There’s a picture I have as my computer wallpaper, a close-up of Madeline and me looking straight into the camera: I’m smiling the cheesiest teethy grin but Maddie is wide-eyed in suspicion. It was of our carriage ride at Christmas. What you don’t see in the shot is Drew, who was bawling in Gordon’s arms like how Aretha Franklin would bawl if she were a preschool boy. But that’s what Christmas traditions are for — adult merriment at the expense of tired children.
Do you know what other tradition is really more for adult benefit? The parent-teacher conference.
I know what you’re thinking: they have parent-teacher conferences for a three-year-old preschooler? Yes. Yes they do. No, he’s not studying algorithms or Milton or reading ancient Cuniform texts. He’s learning to cut with scissors, which some say is a skill they value at East-Coast schools.
The teacher had filled out a standard form that had items on it like: “These are the colors your child can name (circled): red, blue, green, yellow, purple, orange, brown, black, white,” and we probably spent five minutes discussing the relative normalcy of Drew not being as QUICK to identify black and brown. “Those colors aren’t very FUN,” I offered playfully, trying to keep the mood light. Because if my child wasn’t smart, at least his mother could be fetching.
As I left the house, a vague feeling of dread settled over me. This was like taking oral French exams in college. What if Drew’s teacher had been saving up some really appalling revelation for this conference — his gender confusion or biting or animal sacrifice? But, I reminded myself, all the kids were having parent-teacher conflabs this week. Just standard procedure.
Or was it?
Ms. Dawn is really the loveliest person you’ll ever meet. She reminds me of an English milkmaid with rosy cheeks and blonde hair, the type who could produce a scone instantaneously. She seemed a little nervous but only because I assumed she’s more accustomed to talking to three-year-olds. We discussed his behavior in class (“listens well, works well with others”), his areas of interest (arts and crafts, trucks and puzzles) and his language development (“Speaks clearly, stutters some”). When we got to the potty training line item, I noticed she had circled “N/A.”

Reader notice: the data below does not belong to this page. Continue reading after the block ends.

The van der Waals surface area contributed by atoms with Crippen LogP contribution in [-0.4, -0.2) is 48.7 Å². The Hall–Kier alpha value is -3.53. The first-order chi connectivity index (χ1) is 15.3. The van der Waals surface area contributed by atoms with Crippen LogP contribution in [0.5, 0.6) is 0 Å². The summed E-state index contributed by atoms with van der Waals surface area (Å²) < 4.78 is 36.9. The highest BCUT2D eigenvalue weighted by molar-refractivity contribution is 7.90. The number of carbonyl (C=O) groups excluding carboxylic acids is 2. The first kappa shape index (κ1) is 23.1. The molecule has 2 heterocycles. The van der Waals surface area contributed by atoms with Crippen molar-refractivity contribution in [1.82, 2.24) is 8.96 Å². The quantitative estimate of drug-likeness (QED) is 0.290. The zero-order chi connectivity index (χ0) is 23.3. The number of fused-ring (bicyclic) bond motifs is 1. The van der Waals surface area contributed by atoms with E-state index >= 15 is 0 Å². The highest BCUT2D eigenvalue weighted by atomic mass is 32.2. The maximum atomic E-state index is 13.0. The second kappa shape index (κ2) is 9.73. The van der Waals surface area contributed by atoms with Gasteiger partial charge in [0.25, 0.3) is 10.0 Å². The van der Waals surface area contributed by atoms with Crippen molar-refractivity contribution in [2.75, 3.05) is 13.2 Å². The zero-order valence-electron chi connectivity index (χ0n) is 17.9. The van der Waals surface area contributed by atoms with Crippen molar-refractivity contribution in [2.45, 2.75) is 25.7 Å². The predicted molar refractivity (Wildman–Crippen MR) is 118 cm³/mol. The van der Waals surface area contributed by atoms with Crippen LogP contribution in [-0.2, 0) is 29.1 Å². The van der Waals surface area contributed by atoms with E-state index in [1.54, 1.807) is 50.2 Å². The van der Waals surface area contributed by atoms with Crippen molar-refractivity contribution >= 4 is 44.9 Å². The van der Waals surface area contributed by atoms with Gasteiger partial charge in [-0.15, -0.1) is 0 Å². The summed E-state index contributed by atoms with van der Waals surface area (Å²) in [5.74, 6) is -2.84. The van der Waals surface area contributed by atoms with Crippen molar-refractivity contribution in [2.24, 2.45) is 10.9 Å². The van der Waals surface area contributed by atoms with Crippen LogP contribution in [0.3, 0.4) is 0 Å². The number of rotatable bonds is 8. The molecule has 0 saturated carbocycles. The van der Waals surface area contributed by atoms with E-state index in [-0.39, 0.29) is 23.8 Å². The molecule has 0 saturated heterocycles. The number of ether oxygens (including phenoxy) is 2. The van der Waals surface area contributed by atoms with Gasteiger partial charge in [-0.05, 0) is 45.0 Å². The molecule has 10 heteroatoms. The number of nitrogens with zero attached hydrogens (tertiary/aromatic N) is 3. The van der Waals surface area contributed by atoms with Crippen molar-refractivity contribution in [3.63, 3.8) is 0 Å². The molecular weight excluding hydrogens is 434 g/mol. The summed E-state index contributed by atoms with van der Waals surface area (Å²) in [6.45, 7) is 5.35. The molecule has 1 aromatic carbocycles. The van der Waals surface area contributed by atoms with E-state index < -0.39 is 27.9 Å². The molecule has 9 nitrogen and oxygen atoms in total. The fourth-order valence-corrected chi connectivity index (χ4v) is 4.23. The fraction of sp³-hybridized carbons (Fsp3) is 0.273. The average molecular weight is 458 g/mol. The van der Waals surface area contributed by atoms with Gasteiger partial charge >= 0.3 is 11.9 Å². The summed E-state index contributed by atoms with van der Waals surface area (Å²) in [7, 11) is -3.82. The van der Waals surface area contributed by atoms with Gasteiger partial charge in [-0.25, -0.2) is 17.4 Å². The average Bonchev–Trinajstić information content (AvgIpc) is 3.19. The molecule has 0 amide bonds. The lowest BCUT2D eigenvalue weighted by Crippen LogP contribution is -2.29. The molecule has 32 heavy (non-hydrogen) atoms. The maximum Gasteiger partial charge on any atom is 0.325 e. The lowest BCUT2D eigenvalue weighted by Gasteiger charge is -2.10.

“Let’s see,” said Ms. Dawn, “Potty Training. I put N/A because…” she trailed off, collecting her thoughts.
“Because it’s not applicable,” I said bluntly, yet playfully, again trying to win her camaraderie. But then I launched into how I had tried, really I had, to train him last week when we were homebound due to the snow, and how he had squeezed out maybe an entire teaspoon into his little potty, which, of course, proves that he is, in fact, in the very MIDST of potty training even though he technically, isn’t, well, trained. Or even close. But applicable? Oh yea.
“We’ll try to work with him more at school,” she said helpfully. “I think he really is interested in it,” she continued. “I think he is close. Very close.” It was then she informed me he would have to be trained by next fall, just in case I was thinking about keeping him in diapers through elementary school. Ha. Ha.
But then she said, “He really is such a sweet boy. We really enjoy having him in class.” And I could tell she meant it.
Then the weirdest thing happened. I began talking, gushing, about WHAT a fantastic job they were doing and how MUCH Drew loved school and what a JOY it was to see my son thriving in such a nurturing learning environment and some other things about rainbows and sunshine. I meant every word of it, but it felt like someone much more sentimental and emotional had invaded my body and was working the tongue lever. They almost felt like my last words, like I couldn’t get them out fast enough. Strange.
When I snapped out of it I saw she was genuinely pleased, maybe even touched. The connection I was hoping for had been achieved: Two friends, one teacher, one mother, drawn together for the love of a boy. Cue the pink dolphins at sunset.
When I left the classroom I felt like saying, “We really should do this again; you know, talk about how smart and precious my son is.” But I didn’t. I didn’t have to. Best friends can rely on telepathy.
I’m not sure what the ultimate benefit of these conferences is. I didn’t need one to learn that Drew isn’t potty trained. But maybe I needed someone to tell me everything is going to be OK.